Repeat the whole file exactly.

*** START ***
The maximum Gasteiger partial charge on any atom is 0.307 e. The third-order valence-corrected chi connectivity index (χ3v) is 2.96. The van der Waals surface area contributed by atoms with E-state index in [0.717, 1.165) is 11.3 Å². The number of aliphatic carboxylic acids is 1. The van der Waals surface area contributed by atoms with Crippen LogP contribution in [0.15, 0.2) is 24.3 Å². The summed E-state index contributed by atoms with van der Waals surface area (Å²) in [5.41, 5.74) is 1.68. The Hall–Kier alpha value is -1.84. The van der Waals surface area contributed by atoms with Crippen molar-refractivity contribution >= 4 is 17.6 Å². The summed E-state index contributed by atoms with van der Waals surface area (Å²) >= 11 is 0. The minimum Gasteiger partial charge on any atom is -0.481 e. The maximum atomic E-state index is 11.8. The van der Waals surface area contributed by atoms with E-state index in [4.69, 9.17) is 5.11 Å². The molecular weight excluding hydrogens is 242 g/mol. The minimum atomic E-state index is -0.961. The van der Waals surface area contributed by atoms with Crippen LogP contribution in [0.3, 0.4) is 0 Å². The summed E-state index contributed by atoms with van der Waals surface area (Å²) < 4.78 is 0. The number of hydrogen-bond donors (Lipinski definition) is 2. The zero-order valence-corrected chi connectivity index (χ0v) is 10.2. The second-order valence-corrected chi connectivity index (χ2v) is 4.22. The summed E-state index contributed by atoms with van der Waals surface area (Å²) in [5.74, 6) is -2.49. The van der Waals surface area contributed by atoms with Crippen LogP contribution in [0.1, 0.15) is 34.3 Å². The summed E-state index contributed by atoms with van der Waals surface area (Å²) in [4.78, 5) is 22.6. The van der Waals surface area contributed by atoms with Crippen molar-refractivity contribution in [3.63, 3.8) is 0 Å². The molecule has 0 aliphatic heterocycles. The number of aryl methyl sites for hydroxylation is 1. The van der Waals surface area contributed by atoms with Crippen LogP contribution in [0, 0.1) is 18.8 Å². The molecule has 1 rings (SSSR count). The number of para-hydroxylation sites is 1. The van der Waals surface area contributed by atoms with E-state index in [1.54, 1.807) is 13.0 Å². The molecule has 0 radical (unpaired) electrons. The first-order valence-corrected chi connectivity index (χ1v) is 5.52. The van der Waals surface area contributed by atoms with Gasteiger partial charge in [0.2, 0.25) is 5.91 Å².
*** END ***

The maximum Gasteiger partial charge on any atom is 0.307 e. The third-order valence-corrected chi connectivity index (χ3v) is 2.96. The van der Waals surface area contributed by atoms with E-state index in [0.717, 1.165) is 11.3 Å². The number of aliphatic carboxylic acids is 1. The van der Waals surface area contributed by atoms with Crippen LogP contribution in [0.15, 0.2) is 24.3 Å². The summed E-state index contributed by atoms with van der Waals surface area (Å²) in [5.41, 5.74) is 1.68. The Hall–Kier alpha value is -1.84. The van der Waals surface area contributed by atoms with Crippen molar-refractivity contribution >= 4 is 17.6 Å². The summed E-state index contributed by atoms with van der Waals surface area (Å²) >= 11 is 0. The minimum Gasteiger partial charge on any atom is -0.481 e. The maximum atomic E-state index is 11.8. The van der Waals surface area contributed by atoms with E-state index in [4.69, 9.17) is 5.11 Å². The molecular weight excluding hydrogens is 242 g/mol. The minimum atomic E-state index is -0.961. The van der Waals surface area contributed by atoms with Crippen LogP contribution in [0.3, 0.4) is 0 Å². The summed E-state index contributed by atoms with van der Waals surface area (Å²) < 4.78 is 0. The number of hydrogen-bond donors (Lipinski definition) is 2. The zero-order valence-corrected chi connectivity index (χ0v) is 10.2. The second-order valence-corrected chi connectivity index (χ2v) is 4.22. The summed E-state index contributed by atoms with van der Waals surface area (Å²) in [5.74, 6) is -2.49. The van der Waals surface area contributed by atoms with Crippen LogP contribution in [0.1, 0.15) is 34.3 Å². The summed E-state index contributed by atoms with van der Waals surface area (Å²) in [4.78, 5) is 22.6. The van der Waals surface area contributed by atoms with Crippen molar-refractivity contribution in [3.63, 3.8) is 0 Å². The molecule has 0 aliphatic heterocycles. The number of aryl methyl sites for hydroxylation is 1. The van der Waals surface area contributed by atoms with Crippen LogP contribution in [0, 0.1) is 18.8 Å². The molecule has 1 rings (SSSR count). The number of para-hydroxylation sites is 1. The van der Waals surface area contributed by atoms with E-state index in [1.54, 1.807) is 13.0 Å². The molecule has 0 radical (unpaired) electrons. The first-order valence-corrected chi connectivity index (χ1v) is 5.52. The van der Waals surface area contributed by atoms with Gasteiger partial charge in [0.2, 0.25) is 5.91 Å².